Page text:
New York Marathon Race Report

NYRRI want to be a part of it New York New York! Many a marathon runner dreams of running the New York Marathon. This year it was my turn, in this post I’ll share my experience running the 2017 NYC Marathon.

I blame two people for getting me into marathons: my sister, Judy Andrew-Piel, and my friend, Christopher Harrison. I think of the Boston marathon as my sister’s race and it was just amazing to run the 2015 and 2017 Boston marathons with her. NYC is Christopher’s race, so racing it with him was inevitable and a treat.

Getting a bib
RegisterForNYC

There are several ways to get a bib to the New York marathon: lottery, qualifying time, fundraise, run 9 + volunteer at 1 NYRR race, or pay for a tour package. Of the 50,000 runners this year only 867 were from Canada, so odds of getting in through the lottery for Canadians seem pretty low ( I did try) . I am not fast enough to qualify, the 9+1 system is great for the locals, raising $3000 for charity is a great idea but they are US charities so tougher to raise for outside the US because your friends can’t easily claim tax deductions. So I coughed up the money for a tour package through the running room that included hotel + guaranteed race entry.  It works out to paying about $600-$1000 CDN more than if you got in through the lottery. 

The Race Expo

Christopher and I arrived Thursday night so we could do the race expo and any bits of shopping for race supplies Friday, leaving Saturday to rest. According to my GPS we logged 22341 steps Friday, so I am really glad we did! The expo opened at 10 AM, we arrived around 10:20 and there was a huge line to enter, but it moved quickly and it wasn’t long until we split up for bib pickup. In a moment of serendipity I met 3 otshirtf the 4 runners from my running club, K2J while standing in line for my bib!

Before picking up my shirt and gear check bag, I took advantage of the t-shirt sizing area to try on a sample shirt and figure out what size fit.

Next up was the NYC marathon shop, they had some really nice gear: jackets and shirts of various shapes, sizes and colors, backpacks, gloves, wine glasses, stuffed bears, tights, shorts, visors, hats, a dangerous yet awesome place to shop 😊 I immediately picked out a nice long sleeve shirt, a t shirt, and a new visor thinking those would make perfect souvenirs, but couldn’t resist a nice warm hoodie and a pair of running gloves as well.  To make myself feel better at the checkout I asked the volunteer what the largest bill was he’d tallied that day.  Knowing someone else had splurged $2500 made my purchases seem downright modest!

20171103_184719Having been to race expos before, I know they can be a little chaotic, so this time I had an actual to-do list for the expo. First up- pace bands! I grabbed a 3:50 and a 3:55 pace band and took a picture of the sign listing the corrals where each pacer would be on race day. I was quite surprised to see that the pacer for a 3:50 was 6 corrals back from my assigned corral. Maybe they do that deliberately, since you can move back corrals but you can’t move up.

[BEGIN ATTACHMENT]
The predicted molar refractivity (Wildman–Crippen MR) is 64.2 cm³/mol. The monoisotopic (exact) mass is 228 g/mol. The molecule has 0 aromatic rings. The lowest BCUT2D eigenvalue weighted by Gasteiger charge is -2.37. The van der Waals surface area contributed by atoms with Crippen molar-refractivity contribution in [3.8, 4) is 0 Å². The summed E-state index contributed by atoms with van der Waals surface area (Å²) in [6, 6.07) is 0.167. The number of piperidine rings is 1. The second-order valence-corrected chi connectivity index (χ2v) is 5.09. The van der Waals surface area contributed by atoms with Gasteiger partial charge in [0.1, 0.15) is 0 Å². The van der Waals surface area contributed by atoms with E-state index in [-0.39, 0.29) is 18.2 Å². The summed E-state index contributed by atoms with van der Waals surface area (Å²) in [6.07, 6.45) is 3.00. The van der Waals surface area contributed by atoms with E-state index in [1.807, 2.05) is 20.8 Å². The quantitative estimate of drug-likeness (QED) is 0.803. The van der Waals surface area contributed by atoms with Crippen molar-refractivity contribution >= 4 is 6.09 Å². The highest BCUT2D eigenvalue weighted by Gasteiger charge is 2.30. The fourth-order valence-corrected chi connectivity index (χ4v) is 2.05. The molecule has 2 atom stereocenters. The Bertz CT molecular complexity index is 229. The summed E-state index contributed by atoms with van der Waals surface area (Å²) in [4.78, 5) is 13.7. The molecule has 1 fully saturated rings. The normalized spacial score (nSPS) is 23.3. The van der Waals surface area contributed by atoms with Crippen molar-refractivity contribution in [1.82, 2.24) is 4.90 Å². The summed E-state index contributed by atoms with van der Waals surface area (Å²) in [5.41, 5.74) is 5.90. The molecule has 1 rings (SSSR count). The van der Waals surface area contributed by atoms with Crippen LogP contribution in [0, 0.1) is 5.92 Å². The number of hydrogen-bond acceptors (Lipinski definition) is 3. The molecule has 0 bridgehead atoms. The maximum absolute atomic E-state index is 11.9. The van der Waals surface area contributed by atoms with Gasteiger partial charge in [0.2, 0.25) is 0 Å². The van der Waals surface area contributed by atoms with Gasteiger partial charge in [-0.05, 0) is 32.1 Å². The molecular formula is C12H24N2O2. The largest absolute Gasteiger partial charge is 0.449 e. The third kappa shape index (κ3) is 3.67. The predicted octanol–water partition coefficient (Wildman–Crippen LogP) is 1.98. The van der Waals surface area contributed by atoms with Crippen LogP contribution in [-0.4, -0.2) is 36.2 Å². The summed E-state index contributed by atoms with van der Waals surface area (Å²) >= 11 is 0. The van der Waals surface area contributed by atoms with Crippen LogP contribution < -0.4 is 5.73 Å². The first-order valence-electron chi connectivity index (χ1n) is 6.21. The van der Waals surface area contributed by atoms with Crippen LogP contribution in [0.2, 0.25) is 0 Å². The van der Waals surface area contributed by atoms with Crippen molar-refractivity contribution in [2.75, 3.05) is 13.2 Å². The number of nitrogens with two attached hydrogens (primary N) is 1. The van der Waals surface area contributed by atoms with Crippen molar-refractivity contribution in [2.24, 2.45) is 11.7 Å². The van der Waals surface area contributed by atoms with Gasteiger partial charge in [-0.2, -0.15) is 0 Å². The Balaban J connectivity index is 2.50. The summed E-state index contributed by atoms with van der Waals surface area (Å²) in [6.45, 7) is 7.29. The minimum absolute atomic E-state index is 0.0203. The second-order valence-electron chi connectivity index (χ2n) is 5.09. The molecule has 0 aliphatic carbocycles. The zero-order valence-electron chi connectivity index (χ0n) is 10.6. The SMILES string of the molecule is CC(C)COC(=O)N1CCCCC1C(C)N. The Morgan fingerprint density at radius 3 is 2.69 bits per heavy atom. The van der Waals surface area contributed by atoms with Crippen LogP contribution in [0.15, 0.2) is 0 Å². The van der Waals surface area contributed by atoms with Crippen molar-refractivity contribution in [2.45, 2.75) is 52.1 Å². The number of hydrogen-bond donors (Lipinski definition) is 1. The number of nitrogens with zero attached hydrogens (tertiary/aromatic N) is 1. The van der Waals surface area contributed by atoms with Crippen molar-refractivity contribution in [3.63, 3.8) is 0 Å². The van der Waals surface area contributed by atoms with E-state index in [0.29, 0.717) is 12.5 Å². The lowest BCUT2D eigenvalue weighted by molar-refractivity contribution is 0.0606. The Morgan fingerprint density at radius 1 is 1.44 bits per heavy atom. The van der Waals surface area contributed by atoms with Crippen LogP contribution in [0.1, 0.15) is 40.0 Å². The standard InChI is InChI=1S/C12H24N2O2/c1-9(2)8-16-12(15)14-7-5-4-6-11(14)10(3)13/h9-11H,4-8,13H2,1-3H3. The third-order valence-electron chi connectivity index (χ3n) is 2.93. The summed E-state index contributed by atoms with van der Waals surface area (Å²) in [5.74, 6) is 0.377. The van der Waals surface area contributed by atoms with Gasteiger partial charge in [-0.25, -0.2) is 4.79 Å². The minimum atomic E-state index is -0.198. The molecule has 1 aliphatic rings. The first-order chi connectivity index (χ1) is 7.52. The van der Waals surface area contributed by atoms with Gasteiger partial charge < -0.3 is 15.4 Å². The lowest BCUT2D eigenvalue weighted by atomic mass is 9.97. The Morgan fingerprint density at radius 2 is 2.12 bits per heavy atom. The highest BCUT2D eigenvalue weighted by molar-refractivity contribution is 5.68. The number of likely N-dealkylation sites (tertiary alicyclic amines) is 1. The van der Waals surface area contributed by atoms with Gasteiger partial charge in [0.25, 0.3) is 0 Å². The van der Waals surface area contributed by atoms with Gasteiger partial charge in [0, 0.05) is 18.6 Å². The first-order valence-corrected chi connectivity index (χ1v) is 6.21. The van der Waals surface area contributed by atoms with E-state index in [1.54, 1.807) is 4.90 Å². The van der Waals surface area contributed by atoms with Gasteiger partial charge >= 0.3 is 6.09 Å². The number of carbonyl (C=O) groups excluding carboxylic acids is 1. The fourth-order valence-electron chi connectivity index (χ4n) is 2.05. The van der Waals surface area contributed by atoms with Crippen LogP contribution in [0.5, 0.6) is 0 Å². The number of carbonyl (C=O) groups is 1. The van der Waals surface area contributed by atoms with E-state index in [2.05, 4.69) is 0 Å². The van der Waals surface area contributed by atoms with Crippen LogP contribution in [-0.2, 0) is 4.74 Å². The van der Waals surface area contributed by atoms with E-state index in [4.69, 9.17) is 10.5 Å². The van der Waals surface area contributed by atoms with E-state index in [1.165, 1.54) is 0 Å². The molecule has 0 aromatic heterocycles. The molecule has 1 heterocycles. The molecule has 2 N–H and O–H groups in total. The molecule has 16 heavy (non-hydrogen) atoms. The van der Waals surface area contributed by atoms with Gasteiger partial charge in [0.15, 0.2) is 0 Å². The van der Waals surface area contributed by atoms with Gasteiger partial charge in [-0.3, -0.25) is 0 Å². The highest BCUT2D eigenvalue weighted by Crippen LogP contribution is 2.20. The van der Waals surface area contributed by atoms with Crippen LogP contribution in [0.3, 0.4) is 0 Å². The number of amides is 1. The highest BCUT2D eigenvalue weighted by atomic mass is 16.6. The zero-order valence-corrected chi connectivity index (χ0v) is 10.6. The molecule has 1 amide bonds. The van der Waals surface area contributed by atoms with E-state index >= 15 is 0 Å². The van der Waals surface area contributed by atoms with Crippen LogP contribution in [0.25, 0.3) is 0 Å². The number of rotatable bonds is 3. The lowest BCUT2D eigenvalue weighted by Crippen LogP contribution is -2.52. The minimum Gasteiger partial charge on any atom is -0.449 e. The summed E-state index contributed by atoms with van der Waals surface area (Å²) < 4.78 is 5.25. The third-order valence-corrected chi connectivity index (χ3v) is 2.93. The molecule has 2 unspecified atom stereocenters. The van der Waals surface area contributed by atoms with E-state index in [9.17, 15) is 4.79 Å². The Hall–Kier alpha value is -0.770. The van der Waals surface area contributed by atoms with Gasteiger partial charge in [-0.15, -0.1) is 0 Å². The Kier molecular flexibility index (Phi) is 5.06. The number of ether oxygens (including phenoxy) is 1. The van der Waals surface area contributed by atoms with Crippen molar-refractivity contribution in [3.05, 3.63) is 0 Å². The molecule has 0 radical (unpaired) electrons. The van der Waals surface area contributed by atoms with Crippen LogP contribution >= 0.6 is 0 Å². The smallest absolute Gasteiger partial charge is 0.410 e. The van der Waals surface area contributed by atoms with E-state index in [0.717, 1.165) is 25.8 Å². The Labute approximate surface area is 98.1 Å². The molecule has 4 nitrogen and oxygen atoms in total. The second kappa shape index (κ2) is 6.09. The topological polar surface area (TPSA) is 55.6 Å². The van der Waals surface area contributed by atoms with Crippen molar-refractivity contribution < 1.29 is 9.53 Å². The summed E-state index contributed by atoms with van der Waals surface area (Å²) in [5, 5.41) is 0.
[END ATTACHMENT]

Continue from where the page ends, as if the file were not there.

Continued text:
Next up was a pair of recovery sandals. If you aren’t familiar with these, you want to be! My sister got a demo pair at work and decided to try them after Boston. Since then, she is frequently seen sporting them post-race or just post-workout. Oofos didn’t have a booth, but Jackrabbit sports carries the brand, and sure enough their booth at the expo had the recovery sandals, as an added bonus they had NYC marathon branding.  They cost $50 and they look like they should cost $5. (Spoiler alert, they were worth it!).  Finally we went in search of name bars to wear so the crowds could cheer us by name, but sadly the charity booth that offered that service last year was either not there, or was not offering the same service this year.  A trip to Staples for some sharpies and stickers would have to do.

Christopher eyed the recovery sandals, but balked at the price. When we walked out of the expo I st20171103_111829opped to put on the sandals since my feet were already sore from the expo. The look of relief on my face when I slipped them on must have made an impression because Christopher asked to try one on and you guessed it, we had to go back into the expo and buy a pair for him too 😉

The race expo was busy but it was still easy to walk around, we checked out Pepper the bot with her bib, we posed for pictures at various booths and signs, we added Thank you notes to the wall, we reviewed the map and hill profiles. All in all a great race expo and a great way to get stoked for the race. Oh and in case you are wondering, yes they had gels (sorry inside joke for the K2j Runners who did the Petit Train du Nord marathon).

Scoping out the finish20171103_150140

I find it really helpful to walk the last mile of the marathon. We hopped on the metro and made our way to Central Park. We walked along South Central Park and then we rented bikes so we could ride the surprisingly long (and hilly) stretch of the course through Central Park itself. Renting bikes seemed like a good idea, but when we rode out along the race route and back again we discovered the bike path in central park is one way. So yes we were *those* people riding the wrong way through Central Park. Sorry!

When we walk20171103_153854ed to the finish line we had an extra treat. Meb was there with his daughter and fundraising team. They were taking some pictures for his charity. But Meb being the amazing ambassador for the sport that he is, posed for individual pictures with every member of his team and then turned and said we’ll take pictures with that group there and then we are done. “that group there” included Christopher and I, in fact we were the last runners to get a pic with Meb, who was clearly exhausted and tired of taking pictures, but always the trooper took the time so we could get a picture with him and his daughter!  Love Meb!

Pre-race dinner

SmoresThe rest of Friday and Saturday were spent drinking water with Nuun, eating pasta and rice, and generally trying to stay off our feet as much as possible. For a pre-race dinner we made 5 PM reservations at a Gyu-Kazu restaurant.  Kanako, one of my K2J trainin partners, came to join us for BBQ, rice and Smores! As an added bonus it turns there were happy hour prices until 6 PM, so we had a great meal and Christopher indulged in some superior sake at a bargain price!  Kanako works at the Japanese embassy in Canada and informed us that particular sake was given to prime minister Trudeau as a gift by the Japanese prime minister. At $35 a bottle (half price happy hour!) Christopher could not resist, but limited his intake given it was the night before the race so his brother Abram had to step up and make sure it did not go to waste 😉.